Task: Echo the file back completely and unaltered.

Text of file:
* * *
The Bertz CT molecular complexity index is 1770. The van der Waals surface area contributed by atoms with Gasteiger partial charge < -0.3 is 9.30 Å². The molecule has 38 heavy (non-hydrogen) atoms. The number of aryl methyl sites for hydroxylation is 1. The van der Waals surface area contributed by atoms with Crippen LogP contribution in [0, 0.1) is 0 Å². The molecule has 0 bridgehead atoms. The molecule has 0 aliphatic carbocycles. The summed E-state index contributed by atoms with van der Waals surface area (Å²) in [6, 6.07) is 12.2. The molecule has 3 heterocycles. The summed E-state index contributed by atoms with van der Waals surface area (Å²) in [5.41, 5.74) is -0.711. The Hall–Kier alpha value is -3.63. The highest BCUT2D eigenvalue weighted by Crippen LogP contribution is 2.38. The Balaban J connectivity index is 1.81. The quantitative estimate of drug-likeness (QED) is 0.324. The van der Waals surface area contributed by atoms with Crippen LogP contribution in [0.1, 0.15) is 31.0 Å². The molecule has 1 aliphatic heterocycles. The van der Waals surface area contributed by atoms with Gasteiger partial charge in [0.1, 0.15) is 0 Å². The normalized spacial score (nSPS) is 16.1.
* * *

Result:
The Bertz CT molecular complexity index is 1770. The van der Waals surface area contributed by atoms with Gasteiger partial charge < -0.3 is 9.30 Å². The molecule has 38 heavy (non-hydrogen) atoms. The number of aryl methyl sites for hydroxylation is 1. The van der Waals surface area contributed by atoms with Crippen LogP contribution in [0, 0.1) is 0 Å². The molecule has 0 bridgehead atoms. The molecule has 0 aliphatic carbocycles. The summed E-state index contributed by atoms with van der Waals surface area (Å²) in [6, 6.07) is 12.2. The molecule has 3 heterocycles. The summed E-state index contributed by atoms with van der Waals surface area (Å²) in [5.41, 5.74) is -0.711. The Hall–Kier alpha value is -3.63. The highest BCUT2D eigenvalue weighted by Crippen LogP contribution is 2.38. The Balaban J connectivity index is 1.81. The quantitative estimate of drug-likeness (QED) is 0.324. The van der Waals surface area contributed by atoms with Crippen LogP contribution in [0.1, 0.15) is 31.0 Å². The molecule has 1 aliphatic heterocycles. The van der Waals surface area contributed by atoms with Gasteiger partial charge in [0.1, 0.15) is 0 Å². The normalized spacial score (nSPS) is 16.1.